U.S. President Donald Trump does not think highly of Canada, says his former national security adviser John Bolton — who warns that the bilateral relationship could deteriorate even further in a second Trump term.
Bolton, who served as Trump's national security advisor in 2018-19, told CBC News that Trump thinks Canada has "out-negotiated" past U.S. administrations on trade and defence matters for decades. He said the former real estate promoter takes a "transactional" approach to foreign relations, with no policy or ideology underpinning his strategy beyond a fixation on the "dollars and cents."
When trade issues aren't top of mind, Bolton said, Trump thinks little of Canada because it doesn't advance his electoral agenda.
"The president does not have a philosophy. He is not a conservative. He doesn't pursue a grand strategy. He doesn't think about what we conventionally mean when we use the word 'policy,'" Bolton said in an interview with Vassy Kapelos on CBC's Power & Politics.
"When trade matters are not roiling the waters between the U.S. and Canada, he tends to think about himself, which is his default position."
The interview with Bolton will air on CBC News Network at 5 p.m. ET today.
Bolton, a hawkish conservative who served as former president George W. Bush's ambassador to the UN in 2005-06, has been critical of Trump since leaving the administration.
Bolton's book, The Room Where It Happened, paints Trump as an unsavoury and "stunningly uninformed" character who understands little about statecraft. He describes the Trump White House as a chaotic, rudderless place where decisions are made in a scattershot fashion.
Trump has said Bolton's book is "a compilation of lies and made up stories, all intended to make me look bad." Bolton has said he will not vote for Trump or for his Democratic opponent, Joe Biden.
If Trump doesn't willingly leave the White House after a clear defeat, Bolton said, prominent Republicans will face a "character test."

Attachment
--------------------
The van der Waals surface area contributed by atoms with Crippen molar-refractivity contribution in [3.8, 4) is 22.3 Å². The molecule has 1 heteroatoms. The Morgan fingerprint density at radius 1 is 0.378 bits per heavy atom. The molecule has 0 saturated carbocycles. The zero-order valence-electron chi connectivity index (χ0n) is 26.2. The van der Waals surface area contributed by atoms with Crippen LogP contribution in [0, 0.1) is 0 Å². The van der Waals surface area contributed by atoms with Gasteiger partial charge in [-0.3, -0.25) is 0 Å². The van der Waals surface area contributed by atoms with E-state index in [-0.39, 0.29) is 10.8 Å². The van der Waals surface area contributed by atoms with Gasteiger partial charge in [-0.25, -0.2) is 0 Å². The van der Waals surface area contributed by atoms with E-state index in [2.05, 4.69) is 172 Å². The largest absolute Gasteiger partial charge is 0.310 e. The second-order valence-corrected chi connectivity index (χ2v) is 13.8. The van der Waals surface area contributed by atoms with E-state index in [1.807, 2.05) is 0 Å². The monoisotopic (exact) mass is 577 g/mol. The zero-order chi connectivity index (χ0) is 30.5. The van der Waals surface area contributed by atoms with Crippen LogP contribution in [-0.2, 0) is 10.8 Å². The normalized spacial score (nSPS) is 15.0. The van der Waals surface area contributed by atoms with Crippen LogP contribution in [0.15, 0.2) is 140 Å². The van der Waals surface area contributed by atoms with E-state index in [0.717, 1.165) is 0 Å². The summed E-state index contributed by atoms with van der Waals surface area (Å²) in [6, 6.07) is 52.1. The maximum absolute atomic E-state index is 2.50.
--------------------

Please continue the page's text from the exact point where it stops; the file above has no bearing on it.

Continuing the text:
"I expect that the leaders of the party certainly are going to stand up, as they did when it came time for Richard Nixon to resign, and say it's time to leave," he said, referring to the former U.S. president who resigned the presidency after the Watergate affair.
"It will be up to us to say we simply don't accept this behaviour."
Canada has been in Trump's crosshairs since the day he announced he was a candidate for the presidency in 2015. Trump spent much of the primaries and presidential campaign slamming the North American Free Trade Agreement (NAFTA) as a bad deal for the U.S. that resulted in job losses and hardship in the country's industrial Midwest.
In renegotiating the trilateral trade deal, he forced Canada to make concessions on agriculture by opening up the supply-managed market to more U.S. imports of dairy products and other goods.
The Trump administration has also hit Canada with tariffs on key exports such as steel, which it has justified by claiming the imports threaten the continued functioning of U.S. companies that supply the American military — a largely baseless claim.
The U.S. pulled the tariffs but the U.S. Trade Representative, Robert Lighthizer, has said that decision will be reviewed after Tuesday's election.